WHILE the full force of Hurricane Florence was just hours away, Rabbi Doron Aizenman and his family fled from the North Carolina coastal town of Myrtle Beach... taking the community’s five Torah scrolls with them.
With the holy scriptures wrapped in waterproof containers, they headed inland to ride out the storm where flood waters would not be able to reach them. They left behind a ghost town.
“Everything here is closed — the shops, the businesses and the schools, including the Chabad Jewish Academy,” said Rabbi Aizenman, director of Chabad of Myrtle Beach.
Then he, his wife Leah and their family drove off with the words of state governor Roy Cooper ringing in his ears: “Disaster is on the doorstep, and it’s coming in.”
At least 12 people were to die after the Category 4 monster made landfall.
While 30,000 Jews live in the hurricane-lashed state, most of them are in North Carolina’s largest cities, clustered inland well away from the coast. But they, too, prepared for devastating flooding.
The Jewish community was in crisis mode while the first hurricane of the season was still offshore.
Chabad rabbis and volunteers helped people stock up with food, water and other essentials, and assisted them in boarding up homes in advance of the storm.
“We’ve even been preparing sandbags,” said Karen Savel, chief executive of the Jewish Federation of Raleigh-Cary, which represents more than half of the state’s Jews.
Rabbi Eli Reyder, who with his wife Sara directs Chabad activities in Carolina Forest just five miles from the coast, said: “We have been helping people find places to go, especially the elderly and the infirm who don’t have an easy time picking up and roughing it in a motel a few hundred miles from home.”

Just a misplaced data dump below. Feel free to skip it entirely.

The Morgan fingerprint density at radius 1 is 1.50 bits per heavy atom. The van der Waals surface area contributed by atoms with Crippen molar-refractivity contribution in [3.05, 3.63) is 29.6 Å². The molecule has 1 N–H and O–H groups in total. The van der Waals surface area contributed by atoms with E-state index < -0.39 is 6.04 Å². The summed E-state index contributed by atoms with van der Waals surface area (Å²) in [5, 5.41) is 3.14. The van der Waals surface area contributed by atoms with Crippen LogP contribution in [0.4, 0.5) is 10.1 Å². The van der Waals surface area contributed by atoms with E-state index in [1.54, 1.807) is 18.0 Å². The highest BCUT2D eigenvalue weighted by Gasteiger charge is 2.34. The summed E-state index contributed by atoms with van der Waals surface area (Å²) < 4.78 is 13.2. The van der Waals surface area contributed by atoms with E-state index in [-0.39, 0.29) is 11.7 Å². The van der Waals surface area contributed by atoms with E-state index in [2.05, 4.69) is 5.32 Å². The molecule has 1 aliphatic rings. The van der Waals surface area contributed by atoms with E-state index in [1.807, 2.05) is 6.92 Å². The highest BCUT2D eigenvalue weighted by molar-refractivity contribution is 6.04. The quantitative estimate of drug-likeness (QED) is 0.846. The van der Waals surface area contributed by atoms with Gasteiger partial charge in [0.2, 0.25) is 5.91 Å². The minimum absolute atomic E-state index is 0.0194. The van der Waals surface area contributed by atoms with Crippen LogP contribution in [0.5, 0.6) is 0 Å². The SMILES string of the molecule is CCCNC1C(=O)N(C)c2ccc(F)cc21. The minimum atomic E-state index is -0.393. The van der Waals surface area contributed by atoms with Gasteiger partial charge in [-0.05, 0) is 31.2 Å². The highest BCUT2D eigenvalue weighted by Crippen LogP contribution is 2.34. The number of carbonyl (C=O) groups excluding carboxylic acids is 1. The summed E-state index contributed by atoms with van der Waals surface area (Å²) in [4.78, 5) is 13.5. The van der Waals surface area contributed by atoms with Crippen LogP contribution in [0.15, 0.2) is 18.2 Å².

Despite mandatory evacuation orders, Rabbi Reyder said there were residents who chose to stay and ride out the storm — including some elderly ones.
As the fierce winds and lashing rain bore down on Shabbat, the rabbi offered to host a Jewish reporter who was assigned to cover the story for a TV news outlet.
“We weren’t sure if there would be a minyan, but we were praying and celebrating, and told him he was welcome to join us for the duration of Shabbat,” said Rabbi Reyder. “That is how we have been operating — taking one moment at a time, helping one person at a time.”
Some Chabad rabbis and their wives took on the role of a shadchan (matchmaker), pairing people up with neighbours who could walk over to check up on them as needed.
Many members of the Orthodox Beth El Sephardi Jewish Centre left Myrtle Beach in a convoy of cars and headed south to Miami, where they hoped to rent rooms in the same hotel and hold
Shabbat and Yom Kippur services there.
In the neighbouring state of South Carolina, where there are 14,000 Jews, plans were also being made.
“We’re preparing for a serious rainstorm — maybe 2-4 inches,” said Rabbi Brad Bloom, of Hilton Head Island.
“Regarding Yom Kippur services, we have made preparations to host people at our synagogue on Tuesday night. And if for some reason we can’t get in, the Unitarian church has offered the use of their facility.”
With Florence downgraded to a tropical storm as she tortuously made her way upstate, the weather bureau warned that there was plenty of rain still to come, especially in the coastal areas where about 25 inches could fall.
Early this week, 523,000 homes and businesses were still without power.